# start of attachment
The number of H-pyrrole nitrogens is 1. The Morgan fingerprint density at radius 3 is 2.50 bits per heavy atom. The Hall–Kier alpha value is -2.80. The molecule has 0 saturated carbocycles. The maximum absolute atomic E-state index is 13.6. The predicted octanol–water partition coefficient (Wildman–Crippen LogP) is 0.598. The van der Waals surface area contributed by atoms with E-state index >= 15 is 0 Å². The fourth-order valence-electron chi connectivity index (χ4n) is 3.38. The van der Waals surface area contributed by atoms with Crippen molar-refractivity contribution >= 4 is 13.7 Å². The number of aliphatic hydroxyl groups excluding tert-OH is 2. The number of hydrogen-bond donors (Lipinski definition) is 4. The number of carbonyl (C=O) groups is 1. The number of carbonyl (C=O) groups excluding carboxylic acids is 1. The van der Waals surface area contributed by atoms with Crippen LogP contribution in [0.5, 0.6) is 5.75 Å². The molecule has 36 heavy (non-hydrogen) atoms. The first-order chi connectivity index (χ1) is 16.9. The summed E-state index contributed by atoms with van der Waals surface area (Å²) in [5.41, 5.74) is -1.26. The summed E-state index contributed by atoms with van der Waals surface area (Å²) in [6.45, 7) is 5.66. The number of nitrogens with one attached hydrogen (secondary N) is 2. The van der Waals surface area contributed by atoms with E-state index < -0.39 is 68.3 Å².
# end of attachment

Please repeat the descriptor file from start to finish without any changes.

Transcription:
The number of H-pyrrole nitrogens is 1. The Morgan fingerprint density at radius 3 is 2.50 bits per heavy atom. The Hall–Kier alpha value is -2.80. The molecule has 0 saturated carbocycles. The maximum absolute atomic E-state index is 13.6. The predicted octanol–water partition coefficient (Wildman–Crippen LogP) is 0.598. The van der Waals surface area contributed by atoms with E-state index >= 15 is 0 Å². The fourth-order valence-electron chi connectivity index (χ4n) is 3.38. The van der Waals surface area contributed by atoms with Crippen molar-refractivity contribution >= 4 is 13.7 Å². The number of aliphatic hydroxyl groups excluding tert-OH is 2. The number of hydrogen-bond donors (Lipinski definition) is 4. The number of carbonyl (C=O) groups is 1. The number of carbonyl (C=O) groups excluding carboxylic acids is 1. The van der Waals surface area contributed by atoms with Crippen LogP contribution in [0.5, 0.6) is 5.75 Å². The molecule has 36 heavy (non-hydrogen) atoms. The first-order chi connectivity index (χ1) is 16.9. The summed E-state index contributed by atoms with van der Waals surface area (Å²) in [5.41, 5.74) is -1.26. The summed E-state index contributed by atoms with van der Waals surface area (Å²) in [6.45, 7) is 5.66. The number of nitrogens with one attached hydrogen (secondary N) is 2. The van der Waals surface area contributed by atoms with E-state index < -0.39 is 68.3 Å².